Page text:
Personalisation… not just for emails
Personalisation is no longer something that’s nice for your eCommerce store to have. It’s essential for bringing in the sales.
What is personalisation? It’s the process of creating a unique experience for each visitor to your website, tailoring it to their specific wants and needs.
Personalisation is a very powerful tool, and it’s something that shoppers now expect as standard. 71% of customers want personalisation from the businesses they shop with, with 76% getting annoyed when they don’t get the experience they anticipated.
One of the easiest ways to offer personalisation is through highly targeted emails. For example, you can personalise messages with a customer’s name, send them information about products they might be interested in, and even give them a discount code on their birthday.
In fact, personalised emails can deliver six times higher transaction rates for your business.
However, personalisation shouldn’t just stop at emails. With the right data, apps and eCommerce platform in place, you can deliver an exceptional experience that your shoppers will love. Here’s how to do it.
- What parts of your website can you personalise?
- How can I implement personalisation on my website?
- Top tips for personalising your eCommerce website
- Xigen: Your personalisation specialists
What parts of your website can you personalise?
Pretty much any section! As well as customising your home page and landing pages, you can customise the checkout process as well as the product offers shoppers see.
Let’s look at some of the options in more detail.
1. Product recommendations
Upselling and cross-selling is a fantastic way to increase the money you make per transaction. The key to success is to ensure the products you recommend are ones that your customers are interested in buying.
The best way to provide personalised recommendations is through customer data. By looking at browsing history, search history, wish lists, and purchase history, you can identify shoppers’ preferences and pitch them the perfect product.
Customer spending can also be a good indicator of the right product to upsell or cross-sell. For example, if a customer has spent £100 on a leather jacket, they probably won’t be willing to pay the same amount for a dress or a pair of trainers.
2. A personalised landing page or homepage
A personalised landing page or homepage gives you the opportunity to target specific audiences and encourage them to carry out a particular call to action. You can customise the title, the content, the images, and the products you link to.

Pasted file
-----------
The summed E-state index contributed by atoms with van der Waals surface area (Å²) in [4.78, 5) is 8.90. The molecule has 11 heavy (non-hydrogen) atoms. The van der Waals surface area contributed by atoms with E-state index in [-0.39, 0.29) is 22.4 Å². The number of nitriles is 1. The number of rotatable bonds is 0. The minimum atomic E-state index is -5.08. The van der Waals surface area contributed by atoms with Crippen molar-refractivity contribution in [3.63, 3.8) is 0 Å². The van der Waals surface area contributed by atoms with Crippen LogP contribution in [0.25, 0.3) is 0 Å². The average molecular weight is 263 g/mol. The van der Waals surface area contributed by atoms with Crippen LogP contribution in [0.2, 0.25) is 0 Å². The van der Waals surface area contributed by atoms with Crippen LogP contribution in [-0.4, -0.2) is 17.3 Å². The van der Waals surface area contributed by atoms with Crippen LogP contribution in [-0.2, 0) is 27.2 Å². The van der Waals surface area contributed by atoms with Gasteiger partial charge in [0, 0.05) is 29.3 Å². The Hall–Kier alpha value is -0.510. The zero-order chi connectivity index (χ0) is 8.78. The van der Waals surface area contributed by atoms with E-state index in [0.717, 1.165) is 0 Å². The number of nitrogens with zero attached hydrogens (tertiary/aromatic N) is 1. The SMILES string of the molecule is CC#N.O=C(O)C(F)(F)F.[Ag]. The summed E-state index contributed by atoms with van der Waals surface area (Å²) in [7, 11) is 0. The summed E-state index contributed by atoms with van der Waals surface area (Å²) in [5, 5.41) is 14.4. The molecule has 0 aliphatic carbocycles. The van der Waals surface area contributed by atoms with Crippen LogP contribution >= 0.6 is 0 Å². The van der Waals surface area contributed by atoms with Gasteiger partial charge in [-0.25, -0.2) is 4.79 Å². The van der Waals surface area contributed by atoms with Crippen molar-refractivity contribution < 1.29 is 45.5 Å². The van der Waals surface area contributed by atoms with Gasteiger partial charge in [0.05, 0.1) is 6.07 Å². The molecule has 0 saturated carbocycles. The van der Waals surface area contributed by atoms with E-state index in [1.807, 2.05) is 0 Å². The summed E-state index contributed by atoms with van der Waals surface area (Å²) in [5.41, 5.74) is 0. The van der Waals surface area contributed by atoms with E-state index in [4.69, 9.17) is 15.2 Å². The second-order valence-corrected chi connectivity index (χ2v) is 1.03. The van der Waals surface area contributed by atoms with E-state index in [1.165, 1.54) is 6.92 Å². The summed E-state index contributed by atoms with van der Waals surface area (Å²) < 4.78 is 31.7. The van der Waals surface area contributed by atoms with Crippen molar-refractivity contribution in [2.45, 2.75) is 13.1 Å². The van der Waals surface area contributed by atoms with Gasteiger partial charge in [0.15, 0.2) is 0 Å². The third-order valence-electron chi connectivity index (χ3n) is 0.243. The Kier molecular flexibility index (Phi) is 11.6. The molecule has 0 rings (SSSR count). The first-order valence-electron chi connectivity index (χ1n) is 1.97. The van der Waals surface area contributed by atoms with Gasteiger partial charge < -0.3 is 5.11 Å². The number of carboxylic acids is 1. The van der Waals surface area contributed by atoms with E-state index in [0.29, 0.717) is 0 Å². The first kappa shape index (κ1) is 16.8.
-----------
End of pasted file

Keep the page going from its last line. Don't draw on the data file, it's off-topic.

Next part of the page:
Think of online marketplaces like Amazon and Etsy. When you go to the homepage, these pages load up with products you might like, based on what you’ve bought in the past.
You might only need a handful of landing pages and homepages if you run a small store, but a large eCommerce business could have thousands!
You can create personalised landing pages and homepages in different ways. For example, you can create geotargeted pages that load up depending on the web user’s country. If you run an international eCommerce store, customers in the UK may want different products than customers in, say, the US or Canada. Another option is to load a page based on the device a customer is using.
You can also set up different landing pages for different marketing channels. For example, imagine you’re running a Google Ads search campaign with multiple keywords. You can create a unique landing page for each keyword, meaning your website will more likely fulfil user intent and lead to a conversion.
3. Personalised search results
43% of eCommerce site users go straight to the search bar on a website, making it an ideal way to provide a personalised shopping experience.
Let’s go back to Amazon. It shows all your previous searches, making it easy to go back and continue your shopping. If you search for a product you’ve already purchased before, it brings it up straightaway, and even lets you know the last time you bought it.
By harnessing the data from a customer’s shopping history, you can promote products they are interested in, increasing the odds of a sale.
4. Personalised pricing and discounts
Have you ever tried to buy airline tickets and been confused that the price has changed in the space of a day? It’s not just you.
Airlines are well-known for altering prices online depending on the day, time, and where the customer is based. This was carried out manually in the past but is now done through algorithms and artificial intelligence.
Some eCommerce stores offer a similar tactic, for example, offering a discount or reduced price for loyal shoppers, or customers in a particular target audience.
Personalised pricing however, is not without its criticisms. Some people claim it’s unfair, especially if shoppers don’t know why they’re getting a higher or lower price. If you go down the path of personalised pricing, be transparent, fair, and unbiased.
5. Personalised loyalty programmes